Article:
An onboard fire is a serious event. If the fire cannot be controlled where does one go except in the water? The fire triangle consists of fuel, oxygen and heat. All three must be present to start a fire and the removal of any single one can extinguish a fire.

Fuels such as gasoline and propane can be very dangerous if precautions are not taken. The fumes of these fuels are heavier than air and tend to collect in the bilge and other lower areas of the boat. Because they naturally are surrounded by oxygen all that is necessary to start a fire is heat. This could come from something as simple as a spark from an ignition component. All you did was turn the key to start the engine and boom. Most boat explosions and fires occur during or right after fueling.

  • You should read and understand the instructions on your fire extinguisher(s). If a fire starts, you should be prepared and not hesitate.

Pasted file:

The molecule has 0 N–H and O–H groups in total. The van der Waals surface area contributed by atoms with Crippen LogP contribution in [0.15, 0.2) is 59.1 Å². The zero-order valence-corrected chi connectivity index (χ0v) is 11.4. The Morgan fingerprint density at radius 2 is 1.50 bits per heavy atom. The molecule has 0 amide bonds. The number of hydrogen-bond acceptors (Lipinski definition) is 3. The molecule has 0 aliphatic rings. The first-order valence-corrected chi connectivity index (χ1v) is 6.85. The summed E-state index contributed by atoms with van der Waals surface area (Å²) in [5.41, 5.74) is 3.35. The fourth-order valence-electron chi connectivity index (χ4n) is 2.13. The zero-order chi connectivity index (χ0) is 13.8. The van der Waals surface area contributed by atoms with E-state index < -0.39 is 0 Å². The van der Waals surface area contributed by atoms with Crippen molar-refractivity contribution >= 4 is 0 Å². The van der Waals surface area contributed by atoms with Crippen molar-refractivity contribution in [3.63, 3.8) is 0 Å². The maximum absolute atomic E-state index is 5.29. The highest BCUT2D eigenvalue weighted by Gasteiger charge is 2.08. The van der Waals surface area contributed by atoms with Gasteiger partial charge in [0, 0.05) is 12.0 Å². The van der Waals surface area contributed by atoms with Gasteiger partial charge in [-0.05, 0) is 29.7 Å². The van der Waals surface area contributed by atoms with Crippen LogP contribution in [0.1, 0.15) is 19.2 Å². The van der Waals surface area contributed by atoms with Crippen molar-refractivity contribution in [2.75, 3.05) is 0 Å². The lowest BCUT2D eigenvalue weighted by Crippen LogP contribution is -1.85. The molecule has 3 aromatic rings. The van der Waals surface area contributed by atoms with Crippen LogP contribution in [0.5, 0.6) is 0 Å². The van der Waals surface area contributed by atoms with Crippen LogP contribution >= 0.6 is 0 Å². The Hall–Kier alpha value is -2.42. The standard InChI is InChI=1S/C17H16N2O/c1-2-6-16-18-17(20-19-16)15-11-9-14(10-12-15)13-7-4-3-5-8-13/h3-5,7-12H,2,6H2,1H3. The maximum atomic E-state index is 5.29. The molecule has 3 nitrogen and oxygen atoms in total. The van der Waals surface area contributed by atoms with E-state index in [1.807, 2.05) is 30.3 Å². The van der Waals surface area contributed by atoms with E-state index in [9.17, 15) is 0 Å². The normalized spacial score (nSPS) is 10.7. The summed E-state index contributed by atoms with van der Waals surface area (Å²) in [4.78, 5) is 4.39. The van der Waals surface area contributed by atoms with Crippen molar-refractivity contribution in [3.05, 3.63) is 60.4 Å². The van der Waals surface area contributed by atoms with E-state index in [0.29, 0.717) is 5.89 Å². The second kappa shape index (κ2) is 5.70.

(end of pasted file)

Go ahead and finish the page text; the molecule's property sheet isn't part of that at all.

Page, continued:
• Grab the fire extinguisher, activate it, and direct it at the base of the flames using short bursts and sweeping it from side to side.
  • If underway and a fire starts, stop the boat and position it in such a manner that the fire is downwind. Order everyone to put on lifejackets. If possible try to turn off the fuel source to the fire. Grab the extinguishers and control the fire.
  • Check the gauge on your fire extinguisher regularly to ensure that it is charged properly. Also, check the seals to make sure nothing has been tampered with. Remember, you should have the extinguisher recharged after you have used it.
  • Before each voyage, turn your dry chemical extinguisher upside down and give it a few taps with a rubber mallet. This will loosen the powder inside the extinguisher if it has caked up. Loose powder is much more effective for putting out a fire.
Fires on board